Sidney’s task force on downtown revitalization has issued 16 recommendations to town council but a citizen’s watchdog group says there are few direct benefits on that list to help businesses along Beacon Avenue.
Mayor Larry Cross’s downtown revitalization task force compiled a list of 79 ideas and suggestions since its creation back in April of this year. Cross said he was looking to the task force members to come up with ideas that the Town could implement right away.
A staff report says those items were ranked based on whether they could be put in place immediately, or if they were simply not feasible. They were also ranked on level of importance and the 16 with the best rank were advanced to Monday’s council meeting.
The recommendations fall into categories such as signage, financial and development policies and miscellaneous. Of the 16, six are already in place or being acted upon by the Town and many of the other recommendations — including business tax relief — were carefully worded to allow council to consider the impact on their bottom line.
“I don’t want to approve this,” said Councillor Mervyn Lougher-Goodey Monday night at a regular council meeting. “There are tax implications involved and it all needs more discussion.”
“Why should the people of Sidney support businesses that are going to fail?” he asked regarding his concern that empty storefronts were brought about by bad business planning and that any reduction in business taxes would hit the Town’s resident tax base.
Lougher-Goodey called the task force report “a mixed bag.”
Coun. Tim Chad also opposed a carte blanche approval of the task force report, saying its recommendations need more public exposure.
Cross said the recommendations were carefully worded.
“It says we will consider it,” he said. “It doesn’t say we’re going to do it.”
He said later, however, that the Town” is looking to do as much as we can, as quickly as we can.”
In an interview, Cross agreed the report could be interpreted as an election-year document that highlights council’s accomplishments.
“Yes. And it is a work in progress. It represents hard work by smart business people and the support of the Town to address serious competition. There are no other guys doing this.”
Richard Talbot, spokesperson for Save Our Sidney (SOS), a citizen and business owner watchdog group with a specific focus on the downtown core, gives the report a C-minus.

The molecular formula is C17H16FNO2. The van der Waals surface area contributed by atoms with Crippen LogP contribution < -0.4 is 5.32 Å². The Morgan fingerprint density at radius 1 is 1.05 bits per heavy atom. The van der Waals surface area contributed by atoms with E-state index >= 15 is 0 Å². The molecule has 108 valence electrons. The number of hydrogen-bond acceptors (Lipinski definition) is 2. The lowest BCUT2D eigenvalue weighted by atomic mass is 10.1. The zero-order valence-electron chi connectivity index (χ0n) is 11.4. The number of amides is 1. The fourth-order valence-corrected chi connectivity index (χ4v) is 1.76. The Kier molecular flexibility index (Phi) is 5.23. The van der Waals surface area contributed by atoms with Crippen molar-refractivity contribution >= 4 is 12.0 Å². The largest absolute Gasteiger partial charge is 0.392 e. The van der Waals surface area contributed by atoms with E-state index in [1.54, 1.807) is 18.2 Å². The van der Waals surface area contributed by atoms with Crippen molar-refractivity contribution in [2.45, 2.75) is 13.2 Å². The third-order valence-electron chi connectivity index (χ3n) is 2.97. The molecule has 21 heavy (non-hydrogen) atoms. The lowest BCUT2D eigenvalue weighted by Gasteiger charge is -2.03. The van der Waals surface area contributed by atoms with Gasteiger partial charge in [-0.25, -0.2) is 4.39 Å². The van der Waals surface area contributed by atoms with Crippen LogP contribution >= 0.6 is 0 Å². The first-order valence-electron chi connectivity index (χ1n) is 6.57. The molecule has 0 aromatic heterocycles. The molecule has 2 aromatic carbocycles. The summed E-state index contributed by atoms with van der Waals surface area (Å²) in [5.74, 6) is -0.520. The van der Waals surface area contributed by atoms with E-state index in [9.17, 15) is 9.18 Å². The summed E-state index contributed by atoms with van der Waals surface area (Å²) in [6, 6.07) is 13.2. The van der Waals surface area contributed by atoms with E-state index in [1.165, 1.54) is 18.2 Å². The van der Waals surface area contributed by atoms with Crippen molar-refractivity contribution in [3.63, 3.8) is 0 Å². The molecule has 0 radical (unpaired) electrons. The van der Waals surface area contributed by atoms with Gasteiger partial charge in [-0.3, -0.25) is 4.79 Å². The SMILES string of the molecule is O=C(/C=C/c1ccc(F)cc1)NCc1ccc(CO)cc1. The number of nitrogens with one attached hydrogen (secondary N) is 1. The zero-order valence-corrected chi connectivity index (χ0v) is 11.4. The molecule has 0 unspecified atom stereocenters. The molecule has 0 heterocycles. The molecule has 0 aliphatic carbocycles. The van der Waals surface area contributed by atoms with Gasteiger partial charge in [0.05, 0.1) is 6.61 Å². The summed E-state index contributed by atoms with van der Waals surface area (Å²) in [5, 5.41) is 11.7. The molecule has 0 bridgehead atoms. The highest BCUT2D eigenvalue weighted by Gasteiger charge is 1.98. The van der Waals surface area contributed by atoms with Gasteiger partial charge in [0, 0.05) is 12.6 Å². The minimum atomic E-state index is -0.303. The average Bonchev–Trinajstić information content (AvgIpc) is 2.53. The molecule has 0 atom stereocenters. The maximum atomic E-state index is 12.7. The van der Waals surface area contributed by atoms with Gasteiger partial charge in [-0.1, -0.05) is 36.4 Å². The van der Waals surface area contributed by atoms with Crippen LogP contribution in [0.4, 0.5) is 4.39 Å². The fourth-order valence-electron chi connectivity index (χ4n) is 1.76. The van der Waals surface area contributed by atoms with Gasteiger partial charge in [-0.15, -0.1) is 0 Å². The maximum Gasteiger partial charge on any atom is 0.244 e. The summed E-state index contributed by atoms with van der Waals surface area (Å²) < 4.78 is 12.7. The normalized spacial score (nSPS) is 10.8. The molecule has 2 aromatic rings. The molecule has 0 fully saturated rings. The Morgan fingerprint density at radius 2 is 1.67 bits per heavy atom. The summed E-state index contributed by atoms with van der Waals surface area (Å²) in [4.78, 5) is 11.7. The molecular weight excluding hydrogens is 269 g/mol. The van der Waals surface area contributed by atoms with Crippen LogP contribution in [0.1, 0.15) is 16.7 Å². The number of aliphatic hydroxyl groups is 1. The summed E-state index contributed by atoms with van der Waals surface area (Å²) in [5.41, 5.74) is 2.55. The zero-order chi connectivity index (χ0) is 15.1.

“It’s better than nothing,” he says. “We need to see what the Town will do. The only thing done is the $150,000 they spent on new street furniture.”
One of the 16 recommendations is for more street furniture.
Talbot, a retail consultant who had come up with his own list of 10 recommendations, agrees with the task force’s assertion that better signage is needed to direct people into Sidney. He also agrees that financial policy changes are good ideas — but noted they are all in the ‘maybe’ category.
“The issue for (council) is, in an election year, do they want to put up residential tax rates?”
For most of the task force recommendations, Talbot said he sees little impact on downtown businesses with a lack of significant consultation with businesses on any of them. He added SOS feels the biggest issue is turning Beacon Avenue into a full, two-way street — an issue not even on the task force’s radar.
Cross added an ongoing survey of businesses and property owners in the downtown could have an impact on the task force recommendations and even provide new ideas. That survey is currently under way, following the completion of a shoppers survey that collected around 800 responses over the last couple of weeks. Cross said the data collected will give the Town and business groups information for the future and for long-term planning.
A council majority supported the task force recommendations, citing the cautious wording of the report. Chief Administrative Officer Randy Humble added some of the issues will require clear direction from council on how staff should proceed, followed by additional resolutions to put the recommendations into motion.
“I see no reason to hold up the Mayor’s Task Force unnecessarily,” said Coun. Steve Price, noting staff outline the need for more study on some items in the report.
“We need to give staff clear direction for proceeding,” Price said. “ There are no tax increases, so there’s no reason to hold this up.”
Council, in a 5-2 vote, approved the 16 recommendations for implementation.
1. Improve gateway signage
2. Add directional signage on Ocean Avenue
3. Create way finding signage in the downtown
4. Put up information kiosks
5. Consider lowering business tax rates
6. Come up with new tax rate and lease rate financial models
7. Consider options for business license fees
8. Increase residential density to support business
9. Provide additional encouragement to develop properties
10. Create a special RV parking area
11. Refresh downtown street line painting
12. Address issues with Port Sidney Marina
13. Embrace youth culture at the skateboard park
14. Develop a streetscape troubleshooting guide
15. Conduct a pedestrian traffic study on Beacon Ave.
16. Add more waterfront walkway improvements (additional street furniture)